## Implications of the First Welfare Theorem

The two theorems of welfare economics are among the most fundamental results in economics. We have demonstrated the theorems only in the simple Edgeworth box case, but they are true for much more complex models with arbitrary numbers of consumers and goods. The welfare theorems have profound implications for the design of ways to allocate resources.

Let us consider the First Welfare Theorem. This says that any competitive equilibrium is Pareto efficient. There are hardly any explicit assump-

### IMPLICATIONS OF THE FIRST WELFARE THEOREM 585

tions in this theorem—it follows almost entirely from the definitions. But there are some implicit assumptions. One major assumption is that agents only care about their own consumption of goods, and not about what other agents consume. If one agent does care about another agent's consumption, we say that there is a consumption externality. We shall see that when consumption externalities are present, a competitive equilibrium need not be Pareto efficient.

To take a simple example, suppose that agent A cares about agent B's consumption of cigars. Then there is no particular reason why each agent choosing his or her own consumption bundle at the market prices will result in a Pareto efficient allocation. After each person has purchased the best bundle he or she can afford, there may still be ways to make both of them better off—such as A paying B to smoke fewer cigars. We will discuss externalities in more detail in Chapter 33.

Another important implicit assumption in the First Welfare Theorem is that agents actually behave competitively. If there really were only two agents, as in the Edge wort h box example, then it is unlikely that they would each take price as given. Instead, the agents would probably recognize their market power and would attempt to use their market power to improve their own positions. The concept of competitive equilibrium only makes sense when there are enough agents to ensure that each behaves competitively.

Finally, the First Welfare Theorem is only of interest if a competitive equilibrium actually exists. As we have argued above, this will be the case if the consumers are sufficiently small relative to the size of the market.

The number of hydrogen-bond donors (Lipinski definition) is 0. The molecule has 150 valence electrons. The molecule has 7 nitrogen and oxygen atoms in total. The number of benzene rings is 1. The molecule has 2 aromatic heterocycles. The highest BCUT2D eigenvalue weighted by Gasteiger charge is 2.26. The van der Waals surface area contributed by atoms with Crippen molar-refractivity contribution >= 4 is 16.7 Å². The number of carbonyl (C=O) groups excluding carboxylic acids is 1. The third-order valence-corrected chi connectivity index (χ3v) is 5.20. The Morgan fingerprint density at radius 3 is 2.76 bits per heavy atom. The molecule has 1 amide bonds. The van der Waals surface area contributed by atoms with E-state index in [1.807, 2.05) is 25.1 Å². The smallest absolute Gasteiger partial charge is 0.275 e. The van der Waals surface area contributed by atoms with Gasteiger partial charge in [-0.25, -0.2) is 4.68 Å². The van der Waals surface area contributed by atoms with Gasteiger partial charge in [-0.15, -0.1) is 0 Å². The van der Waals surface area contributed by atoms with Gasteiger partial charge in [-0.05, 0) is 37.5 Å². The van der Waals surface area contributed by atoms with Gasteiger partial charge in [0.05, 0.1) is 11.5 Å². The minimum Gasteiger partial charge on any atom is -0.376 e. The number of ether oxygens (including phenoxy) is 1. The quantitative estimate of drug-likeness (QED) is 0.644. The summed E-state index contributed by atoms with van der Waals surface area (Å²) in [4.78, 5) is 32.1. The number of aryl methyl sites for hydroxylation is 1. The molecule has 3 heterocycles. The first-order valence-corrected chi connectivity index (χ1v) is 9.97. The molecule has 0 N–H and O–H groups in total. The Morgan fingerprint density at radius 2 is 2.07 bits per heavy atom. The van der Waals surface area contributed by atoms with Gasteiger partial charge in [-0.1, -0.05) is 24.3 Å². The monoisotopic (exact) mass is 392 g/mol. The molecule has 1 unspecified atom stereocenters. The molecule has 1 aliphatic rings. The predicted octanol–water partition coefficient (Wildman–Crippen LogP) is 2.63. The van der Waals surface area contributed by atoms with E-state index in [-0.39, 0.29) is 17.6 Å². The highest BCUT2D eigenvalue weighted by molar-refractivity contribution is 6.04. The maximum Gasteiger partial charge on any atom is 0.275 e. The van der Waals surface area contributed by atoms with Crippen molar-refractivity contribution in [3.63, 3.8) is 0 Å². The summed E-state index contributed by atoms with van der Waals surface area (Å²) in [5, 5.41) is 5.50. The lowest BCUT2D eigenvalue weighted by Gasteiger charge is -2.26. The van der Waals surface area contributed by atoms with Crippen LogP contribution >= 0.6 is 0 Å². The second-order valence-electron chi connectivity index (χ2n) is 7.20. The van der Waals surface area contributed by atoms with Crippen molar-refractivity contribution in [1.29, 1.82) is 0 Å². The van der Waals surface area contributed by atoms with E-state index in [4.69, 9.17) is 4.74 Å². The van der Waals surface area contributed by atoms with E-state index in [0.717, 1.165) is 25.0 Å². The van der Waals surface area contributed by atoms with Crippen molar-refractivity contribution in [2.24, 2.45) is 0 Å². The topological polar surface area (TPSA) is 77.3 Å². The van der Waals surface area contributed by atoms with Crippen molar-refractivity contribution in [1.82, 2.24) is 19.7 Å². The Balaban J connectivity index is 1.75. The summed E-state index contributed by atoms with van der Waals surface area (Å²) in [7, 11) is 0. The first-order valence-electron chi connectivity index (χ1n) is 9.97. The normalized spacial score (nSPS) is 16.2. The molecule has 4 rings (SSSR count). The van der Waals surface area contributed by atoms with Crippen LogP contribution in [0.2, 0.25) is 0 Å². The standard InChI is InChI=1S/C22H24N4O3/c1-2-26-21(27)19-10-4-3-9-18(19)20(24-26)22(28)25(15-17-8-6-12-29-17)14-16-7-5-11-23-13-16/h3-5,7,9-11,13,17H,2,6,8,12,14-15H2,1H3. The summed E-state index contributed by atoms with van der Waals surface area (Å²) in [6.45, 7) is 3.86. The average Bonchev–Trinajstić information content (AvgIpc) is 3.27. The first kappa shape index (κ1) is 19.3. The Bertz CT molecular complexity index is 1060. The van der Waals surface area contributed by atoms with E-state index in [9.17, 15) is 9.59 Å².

Given these provisos, the First Welfare Theorem is a pretty strong result: a private market, with each agent seeking to maximize his or her own utility, will result in an allocation that achieves Pareto efficiency.

The importance of the First Welfare Theorem is that it gives a general mechanism—the competitive market—that we can use to ensure Pareto efficient outcomes. If there are only two agents involved, this doesn't matter very much; it is easy for two people to get together and examine the possibilities for mutual trades. But if there are thousands, or even millions, of people involved there must be some kind of structure imposed on the trading process. The First Welfare Theorem shows that the particular structure of competitive markets has the desirable property of achieving a Pareto efficient allocation.

If we are dealing with a resource problem involving many people, it is important to note that the use of competitive markets economizes on the information that any one agent needs to possess. The only things that a consumer needs to know to make his consumption decisions are the prices of the goods he is considering consuming. Consumers don't need to know anything about how the goods are produced, or who owns what goods, or where the goods come from in a competitive market. If each consumer knows only the prices of the goods, he can determine his demands, and if the market functions well enough to determine the competitive prices, we are guaranteed an efficient outcome. The fact that competitive markets economize on information in this way is a strong argument in favor of their use as a way to allocate resources.

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